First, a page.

Children in the forest camp are building trust, respect and relationships in only a few days ~ Rosalba
LISTEN and a whole new world opens up ~ Alynn
“Small worlds” would be a wonderful way to bring families into the outdoor space and create with their child ~ Jocelyn
Having a supportive group of friends/colleagues that share your vision/philosophy is what helps to keep you moving forward on your journey ~ Laura
The magical mystery the forest provides each and every visit ~ Bonnie
We already know that we will have #Rhythm2016. While the date will be determined I have already lined up the amazing Suzanne Axelsson who will join us as a facilitator all the way from Sweden! We hope to replicate but not duplicate the design of #Rhythm2015. We hope to have a small forest school camp lead once again by Sinead Rafferty and Jennifer Wainberg. Observing these two amazing educators working together in the forest was inspiring. While both Sinead and Jen are working towards their forest school certification, they had never worked together before. Sinead, an early childhood educator and Jennifer, a grade three teacher demonstrated and modeled collaboration. Professional collaboration involves negotiation and mediation. The forest school experience that evolved for the children involved negotiation and mediation. It was incredible to see the community and friendships that evolved for the children as they came to know the forest and the meadow at the beautiful Swan Lake as well the beautiful indoor Reggio inspired indoor environment that Rosalba Bortolotti set up.
Vygotsky wrote about negotiation and mediation. A powerful form of learning take place when we are working within a Zone of Proximal Development (ZPD). Vygotsky (1978) described ZPD as the distance between the actual developmental level as determined by independent problem solving and the level of potential development as determined through problem solving under adult guidance or in collaboration with more capable peers (p. 86). It is a negotiated and mediated learning experience. There were many opportunities for crossing zones of proximal development in the forest. One of our participants, a forest school homeschooling mom, spent much of her time observing the children during her five days at Swan. Her comment about the week was that “It was life changing. My social interactions have changed dramatically….mostly because of the way I observed Sinead approach collaboration, problem solving, and risk”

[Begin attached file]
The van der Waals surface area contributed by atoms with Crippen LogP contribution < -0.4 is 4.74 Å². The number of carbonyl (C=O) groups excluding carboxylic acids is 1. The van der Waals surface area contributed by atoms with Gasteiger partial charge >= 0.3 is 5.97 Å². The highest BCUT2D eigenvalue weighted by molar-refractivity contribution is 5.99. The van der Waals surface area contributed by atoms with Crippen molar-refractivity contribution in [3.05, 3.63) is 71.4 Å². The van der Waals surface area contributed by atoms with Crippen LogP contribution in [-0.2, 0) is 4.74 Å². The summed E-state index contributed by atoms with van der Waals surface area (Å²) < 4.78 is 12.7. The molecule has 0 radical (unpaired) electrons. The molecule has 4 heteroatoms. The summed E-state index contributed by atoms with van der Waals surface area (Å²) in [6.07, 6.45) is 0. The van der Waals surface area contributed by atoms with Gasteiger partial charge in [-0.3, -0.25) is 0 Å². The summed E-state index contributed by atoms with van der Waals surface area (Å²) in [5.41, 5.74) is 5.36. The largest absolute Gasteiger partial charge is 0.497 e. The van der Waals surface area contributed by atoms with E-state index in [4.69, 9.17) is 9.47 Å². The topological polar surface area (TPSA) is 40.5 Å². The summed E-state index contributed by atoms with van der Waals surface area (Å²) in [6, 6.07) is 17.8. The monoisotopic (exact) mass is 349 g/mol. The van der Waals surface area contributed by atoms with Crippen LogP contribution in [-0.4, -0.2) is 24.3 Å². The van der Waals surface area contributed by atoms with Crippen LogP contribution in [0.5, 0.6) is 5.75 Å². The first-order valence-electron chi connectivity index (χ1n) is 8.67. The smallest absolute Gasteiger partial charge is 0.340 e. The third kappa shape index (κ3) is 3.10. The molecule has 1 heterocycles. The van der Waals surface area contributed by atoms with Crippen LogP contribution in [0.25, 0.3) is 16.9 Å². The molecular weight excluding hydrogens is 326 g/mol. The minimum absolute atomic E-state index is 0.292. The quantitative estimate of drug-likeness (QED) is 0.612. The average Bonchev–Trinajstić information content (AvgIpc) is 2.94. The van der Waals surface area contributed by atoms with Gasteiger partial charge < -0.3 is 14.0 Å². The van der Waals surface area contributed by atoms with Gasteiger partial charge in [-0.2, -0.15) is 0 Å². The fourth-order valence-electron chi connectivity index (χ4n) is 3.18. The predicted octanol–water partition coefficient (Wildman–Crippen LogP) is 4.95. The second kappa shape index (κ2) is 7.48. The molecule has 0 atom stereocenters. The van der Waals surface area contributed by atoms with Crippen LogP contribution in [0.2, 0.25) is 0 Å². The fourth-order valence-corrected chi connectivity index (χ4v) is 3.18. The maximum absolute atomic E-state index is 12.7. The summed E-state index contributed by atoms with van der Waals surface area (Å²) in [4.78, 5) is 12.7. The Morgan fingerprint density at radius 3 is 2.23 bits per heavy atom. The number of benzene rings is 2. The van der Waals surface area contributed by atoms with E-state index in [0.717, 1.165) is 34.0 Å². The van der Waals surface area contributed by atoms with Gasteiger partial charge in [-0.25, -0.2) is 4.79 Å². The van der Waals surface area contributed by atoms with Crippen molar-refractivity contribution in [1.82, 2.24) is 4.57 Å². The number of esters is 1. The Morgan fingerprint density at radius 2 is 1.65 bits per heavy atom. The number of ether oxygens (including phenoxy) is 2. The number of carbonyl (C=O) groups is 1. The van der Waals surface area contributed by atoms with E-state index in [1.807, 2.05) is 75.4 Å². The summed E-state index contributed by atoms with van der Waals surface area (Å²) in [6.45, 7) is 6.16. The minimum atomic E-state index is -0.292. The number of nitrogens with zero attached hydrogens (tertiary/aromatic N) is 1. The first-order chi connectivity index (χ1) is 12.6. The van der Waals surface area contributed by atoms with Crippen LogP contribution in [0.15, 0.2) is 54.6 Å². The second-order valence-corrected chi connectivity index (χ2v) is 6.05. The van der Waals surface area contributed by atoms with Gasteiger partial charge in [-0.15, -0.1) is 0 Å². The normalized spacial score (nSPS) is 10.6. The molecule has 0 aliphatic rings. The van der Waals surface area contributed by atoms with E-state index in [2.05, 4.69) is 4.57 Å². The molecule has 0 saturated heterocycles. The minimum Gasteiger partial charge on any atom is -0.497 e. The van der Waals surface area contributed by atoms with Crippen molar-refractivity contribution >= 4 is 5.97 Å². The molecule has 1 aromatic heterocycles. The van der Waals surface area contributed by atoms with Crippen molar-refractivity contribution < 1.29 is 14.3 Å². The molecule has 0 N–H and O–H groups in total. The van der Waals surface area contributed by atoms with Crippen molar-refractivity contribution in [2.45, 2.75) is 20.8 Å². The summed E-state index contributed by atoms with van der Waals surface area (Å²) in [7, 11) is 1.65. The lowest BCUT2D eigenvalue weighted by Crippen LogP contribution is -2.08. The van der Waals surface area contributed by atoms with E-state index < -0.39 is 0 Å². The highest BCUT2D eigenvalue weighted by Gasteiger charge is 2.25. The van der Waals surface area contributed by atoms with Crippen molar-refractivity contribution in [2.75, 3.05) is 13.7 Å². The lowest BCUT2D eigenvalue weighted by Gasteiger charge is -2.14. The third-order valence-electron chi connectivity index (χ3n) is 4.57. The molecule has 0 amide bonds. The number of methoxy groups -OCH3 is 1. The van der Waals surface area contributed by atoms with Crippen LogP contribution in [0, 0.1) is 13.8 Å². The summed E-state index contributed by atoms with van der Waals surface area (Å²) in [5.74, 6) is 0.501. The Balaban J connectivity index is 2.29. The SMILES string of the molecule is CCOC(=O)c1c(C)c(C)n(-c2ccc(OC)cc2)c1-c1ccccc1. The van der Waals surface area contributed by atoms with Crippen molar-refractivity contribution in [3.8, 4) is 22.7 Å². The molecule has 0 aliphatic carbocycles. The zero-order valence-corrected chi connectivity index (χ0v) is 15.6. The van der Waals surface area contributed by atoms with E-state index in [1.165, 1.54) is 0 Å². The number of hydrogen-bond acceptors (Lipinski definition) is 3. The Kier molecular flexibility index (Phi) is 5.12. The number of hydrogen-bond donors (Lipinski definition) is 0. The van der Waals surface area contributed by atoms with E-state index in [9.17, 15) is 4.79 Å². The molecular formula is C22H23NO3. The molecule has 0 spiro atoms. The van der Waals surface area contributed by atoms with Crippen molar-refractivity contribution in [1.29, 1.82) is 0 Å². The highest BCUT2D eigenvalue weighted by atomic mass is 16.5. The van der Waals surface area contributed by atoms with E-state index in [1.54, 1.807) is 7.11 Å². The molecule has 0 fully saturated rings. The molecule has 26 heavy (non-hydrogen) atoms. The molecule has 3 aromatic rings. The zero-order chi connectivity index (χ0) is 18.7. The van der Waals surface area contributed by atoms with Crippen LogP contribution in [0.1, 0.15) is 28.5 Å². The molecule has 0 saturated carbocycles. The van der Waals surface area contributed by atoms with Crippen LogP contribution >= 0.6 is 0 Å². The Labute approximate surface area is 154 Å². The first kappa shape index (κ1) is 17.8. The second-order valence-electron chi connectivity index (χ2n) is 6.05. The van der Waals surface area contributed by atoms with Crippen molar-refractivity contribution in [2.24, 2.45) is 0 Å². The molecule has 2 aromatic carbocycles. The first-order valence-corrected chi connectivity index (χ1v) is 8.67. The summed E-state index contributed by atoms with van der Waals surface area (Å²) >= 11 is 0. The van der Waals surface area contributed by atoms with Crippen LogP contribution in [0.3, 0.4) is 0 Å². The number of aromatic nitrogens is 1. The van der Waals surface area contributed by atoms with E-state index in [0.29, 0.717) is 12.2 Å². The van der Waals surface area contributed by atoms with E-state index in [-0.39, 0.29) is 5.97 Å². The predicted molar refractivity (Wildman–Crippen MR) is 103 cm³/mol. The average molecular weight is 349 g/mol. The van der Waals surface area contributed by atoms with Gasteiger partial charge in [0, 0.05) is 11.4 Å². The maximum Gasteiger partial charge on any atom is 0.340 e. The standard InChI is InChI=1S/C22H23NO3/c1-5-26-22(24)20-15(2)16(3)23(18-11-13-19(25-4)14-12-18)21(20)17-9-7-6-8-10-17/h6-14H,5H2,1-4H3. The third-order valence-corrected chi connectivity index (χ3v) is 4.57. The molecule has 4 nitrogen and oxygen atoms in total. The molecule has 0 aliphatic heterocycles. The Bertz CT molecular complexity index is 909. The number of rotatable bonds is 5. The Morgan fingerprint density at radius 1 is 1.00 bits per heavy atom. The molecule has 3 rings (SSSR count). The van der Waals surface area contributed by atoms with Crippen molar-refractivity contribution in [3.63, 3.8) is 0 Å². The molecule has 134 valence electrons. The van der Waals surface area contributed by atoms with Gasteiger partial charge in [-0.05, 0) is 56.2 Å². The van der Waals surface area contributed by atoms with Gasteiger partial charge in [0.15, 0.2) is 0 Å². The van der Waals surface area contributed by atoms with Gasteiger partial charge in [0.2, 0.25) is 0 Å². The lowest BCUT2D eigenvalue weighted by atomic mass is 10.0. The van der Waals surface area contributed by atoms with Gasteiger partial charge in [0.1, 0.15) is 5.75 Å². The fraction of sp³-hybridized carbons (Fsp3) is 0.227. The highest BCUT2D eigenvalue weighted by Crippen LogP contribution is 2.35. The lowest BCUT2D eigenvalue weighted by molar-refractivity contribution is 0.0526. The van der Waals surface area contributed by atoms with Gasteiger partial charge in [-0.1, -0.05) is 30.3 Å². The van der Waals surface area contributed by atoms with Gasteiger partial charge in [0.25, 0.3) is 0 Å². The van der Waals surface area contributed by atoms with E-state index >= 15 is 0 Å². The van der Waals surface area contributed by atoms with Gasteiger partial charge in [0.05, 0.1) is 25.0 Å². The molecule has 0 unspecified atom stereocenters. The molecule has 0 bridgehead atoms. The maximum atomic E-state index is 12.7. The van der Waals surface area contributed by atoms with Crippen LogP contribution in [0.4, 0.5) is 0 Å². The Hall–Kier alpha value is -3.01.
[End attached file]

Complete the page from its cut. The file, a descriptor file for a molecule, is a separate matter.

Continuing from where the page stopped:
It was just over a year ago that I was introduced to Sinead. Marlene Power, Executive Director of Forest School Canada and Child and Nature Alliance of Canada sent me an email introduction. It is really amazing how Marlene could see into the future as to what could be.
I’d like to take a moment and introduce you to Sinead Rafferty. Sinead is based in Toronto and is one of the most thoughtful, engaged and intelligent educators I’ve come across. She is very passionate about this issue, has just completed her Masters on this topic, and is looking to dive deeply into Forest and Nature School within the Toronto region. She is already doing wonderful work at her current workplace, but I feel she could be integral to whatever unfolds on your new site with the TRCA.
A year later, the stars aligned, and Sinead’s dream is realized concurrently with my own as illustrated here in a screen capture from Facebook. Right after I replied, Cindy, also one of the participants at #Rhythm2015 expressed her gratitude for the experience.
When Nancy McGee from the Toronto and Region Conservation Authority (TRCA) introduced Swan Lake to me a few years back, she talked about the “stars aligning” so that this majestic, magnificent and magical place could bring together partnerships to develop relationships to nature and each other. Nancy — the stars are aligned, dreams are realized, and future possibilities are infinite! I want to thank Nancy and the TRCA, the facilitators, children, participants, and visitors who shared this place called Swan Lake for five days of learning that will live on in the memories of all that were there.